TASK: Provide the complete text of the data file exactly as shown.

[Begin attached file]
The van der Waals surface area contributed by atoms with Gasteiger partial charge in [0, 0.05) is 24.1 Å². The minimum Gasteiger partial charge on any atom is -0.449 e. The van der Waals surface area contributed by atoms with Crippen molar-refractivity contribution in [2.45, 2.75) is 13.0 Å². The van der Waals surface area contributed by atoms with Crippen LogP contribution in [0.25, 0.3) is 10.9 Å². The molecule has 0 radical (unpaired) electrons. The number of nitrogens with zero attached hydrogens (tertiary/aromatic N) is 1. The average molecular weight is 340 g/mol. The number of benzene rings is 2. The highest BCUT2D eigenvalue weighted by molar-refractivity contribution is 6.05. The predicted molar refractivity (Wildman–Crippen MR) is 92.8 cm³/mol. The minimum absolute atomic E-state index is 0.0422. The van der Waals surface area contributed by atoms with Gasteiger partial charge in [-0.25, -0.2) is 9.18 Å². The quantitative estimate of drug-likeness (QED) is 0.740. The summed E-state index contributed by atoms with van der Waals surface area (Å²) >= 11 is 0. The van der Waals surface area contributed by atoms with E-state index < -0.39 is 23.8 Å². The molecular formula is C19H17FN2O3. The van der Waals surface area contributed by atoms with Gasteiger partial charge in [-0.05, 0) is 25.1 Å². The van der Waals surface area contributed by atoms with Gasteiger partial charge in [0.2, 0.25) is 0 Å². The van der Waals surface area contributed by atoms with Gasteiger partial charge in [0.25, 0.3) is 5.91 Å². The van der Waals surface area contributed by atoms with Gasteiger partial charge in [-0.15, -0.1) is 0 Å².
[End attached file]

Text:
The van der Waals surface area contributed by atoms with Gasteiger partial charge in [0, 0.05) is 24.1 Å². The minimum Gasteiger partial charge on any atom is -0.449 e. The van der Waals surface area contributed by atoms with Crippen molar-refractivity contribution in [2.45, 2.75) is 13.0 Å². The van der Waals surface area contributed by atoms with Crippen LogP contribution in [0.25, 0.3) is 10.9 Å². The molecule has 0 radical (unpaired) electrons. The number of nitrogens with zero attached hydrogens (tertiary/aromatic N) is 1. The average molecular weight is 340 g/mol. The number of benzene rings is 2. The highest BCUT2D eigenvalue weighted by molar-refractivity contribution is 6.05. The predicted molar refractivity (Wildman–Crippen MR) is 92.8 cm³/mol. The minimum absolute atomic E-state index is 0.0422. The van der Waals surface area contributed by atoms with Gasteiger partial charge in [-0.25, -0.2) is 9.18 Å². The quantitative estimate of drug-likeness (QED) is 0.740. The summed E-state index contributed by atoms with van der Waals surface area (Å²) >= 11 is 0. The van der Waals surface area contributed by atoms with E-state index < -0.39 is 23.8 Å². The molecular formula is C19H17FN2O3. The van der Waals surface area contributed by atoms with Gasteiger partial charge in [-0.05, 0) is 25.1 Å². The van der Waals surface area contributed by atoms with Gasteiger partial charge in [0.2, 0.25) is 0 Å². The van der Waals surface area contributed by atoms with Gasteiger partial charge in [0.25, 0.3) is 5.91 Å². The van der Waals surface area contributed by atoms with Gasteiger partial charge in [-0.15, -0.1) is 0 Å².